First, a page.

Are we headed to dangerous levels of overdiagnosis by interpreting a test in a way that labels people as sick and infectious when they may be neither?
EIGHT MONTHS INTO THE PANDEMIC, here are some BC numbers to think about:
5,071,000: Population of BC (est. 2019)
38,471: Typical number of BC deaths in a single year (2019)
132: Number of BC deaths, on average, everyday. (est. 2019)
274: Number of days between Jan. 15 and Oct. 14, 2020
36,168: Estimated number of total deaths in BC between Jan 15 and Oct 14, 2020
250: Number of deaths in BC attributed to COVID-19 up to Oct 14, 2020
0.69: Percentage of total BC deaths over 8 months possibly due to COVID
10,836: Number of “laboratory confirmed” cases of COVID up to Oct 16, 2020
691,741: Number of SARS-CoV-2 tests Jan. 15– Oct 13, 2020
1.82%: Proportion of COVID-19 tests in BC showing as “positive.”
As COVID’s daily data dump lands on our heads, shaped by scorekeeping, commentary and predictions, it’s pretty easy to get lost in the numbers and what to make of a nasty pathogen circulating in our communities.
What stands out from these numbers?
An extremely low likelihood of death by COVID-19 in BC. Certainly lower than any annual toll of the flu. Certainly lower than the numbers of people who have died from cancers, heart attacks, overdoses, suicides and the myriad of other things that take life every single day. If you take 2019 as an average, 132 people per day die in BC, from all causes. That was the last full year without a pandemic virus.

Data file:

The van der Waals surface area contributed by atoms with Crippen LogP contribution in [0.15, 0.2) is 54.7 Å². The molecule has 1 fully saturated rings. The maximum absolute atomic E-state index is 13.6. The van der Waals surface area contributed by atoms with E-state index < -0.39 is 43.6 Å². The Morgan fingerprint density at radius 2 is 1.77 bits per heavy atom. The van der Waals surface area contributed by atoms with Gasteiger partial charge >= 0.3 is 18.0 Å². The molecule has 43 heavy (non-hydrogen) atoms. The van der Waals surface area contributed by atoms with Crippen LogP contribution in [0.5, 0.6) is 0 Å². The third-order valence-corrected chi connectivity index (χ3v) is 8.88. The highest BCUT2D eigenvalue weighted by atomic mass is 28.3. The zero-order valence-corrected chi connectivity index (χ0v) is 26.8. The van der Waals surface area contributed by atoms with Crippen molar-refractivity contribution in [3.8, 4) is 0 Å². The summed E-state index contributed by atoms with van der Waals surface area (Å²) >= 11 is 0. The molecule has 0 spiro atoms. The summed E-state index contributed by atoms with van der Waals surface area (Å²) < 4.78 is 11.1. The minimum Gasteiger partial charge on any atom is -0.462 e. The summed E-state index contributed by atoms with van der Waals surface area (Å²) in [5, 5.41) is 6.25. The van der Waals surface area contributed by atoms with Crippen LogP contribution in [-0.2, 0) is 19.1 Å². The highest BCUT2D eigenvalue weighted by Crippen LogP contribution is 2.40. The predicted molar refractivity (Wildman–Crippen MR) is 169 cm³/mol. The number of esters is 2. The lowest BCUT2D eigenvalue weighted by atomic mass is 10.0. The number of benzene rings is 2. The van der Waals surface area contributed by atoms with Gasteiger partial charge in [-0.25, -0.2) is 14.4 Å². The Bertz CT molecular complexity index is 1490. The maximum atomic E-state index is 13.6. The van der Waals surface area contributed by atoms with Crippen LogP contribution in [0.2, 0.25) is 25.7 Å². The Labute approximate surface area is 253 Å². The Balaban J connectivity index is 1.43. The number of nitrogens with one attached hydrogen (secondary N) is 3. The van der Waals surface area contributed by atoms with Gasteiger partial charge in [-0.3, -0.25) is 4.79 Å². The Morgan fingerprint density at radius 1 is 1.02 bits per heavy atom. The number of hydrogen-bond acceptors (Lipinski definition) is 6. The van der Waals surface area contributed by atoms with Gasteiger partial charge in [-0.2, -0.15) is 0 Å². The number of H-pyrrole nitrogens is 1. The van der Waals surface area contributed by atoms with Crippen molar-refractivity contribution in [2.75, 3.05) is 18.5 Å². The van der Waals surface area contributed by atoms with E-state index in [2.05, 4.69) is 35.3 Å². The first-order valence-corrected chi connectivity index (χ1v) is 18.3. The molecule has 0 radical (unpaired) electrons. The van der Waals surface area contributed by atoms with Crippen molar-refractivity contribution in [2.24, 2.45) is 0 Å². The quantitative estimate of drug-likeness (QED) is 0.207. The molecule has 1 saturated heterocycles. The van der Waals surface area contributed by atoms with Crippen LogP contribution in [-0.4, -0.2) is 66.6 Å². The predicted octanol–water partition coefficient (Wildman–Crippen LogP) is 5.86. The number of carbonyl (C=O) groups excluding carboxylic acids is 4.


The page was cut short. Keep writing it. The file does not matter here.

With less than one person per day dying of COVID in BC, one is tempted to ask if we’re making a mountain out of a molehill. I’m increasingly surprised by the general subservience of the populace and the absence of thoughtful dissent against emergency measures that are undoubtedly causing all kinds of other suffering, wreaking long-term havoc on our society, our livelihoods and our economy.
People are quick to point at our numbers and say what a wonderful job BC public health people are doing, keeping COVID cases down and deaths by COVID at a minimum. We are an obedient lot and so listen to Dr Bonnie, among others, who reminds us to limit contact, wear masks, and control the virus by widespread testing, even if some people have reported how hard the tests are to get.
Yet, if it is true that the SARS-CoV-2 causes the respiratory disease COVID-19, how much effort has been put into ensuring the virus test is done properly, evaluated thoroughly and adequately interpreted? Basically, can we trust the test?
What is it about the test?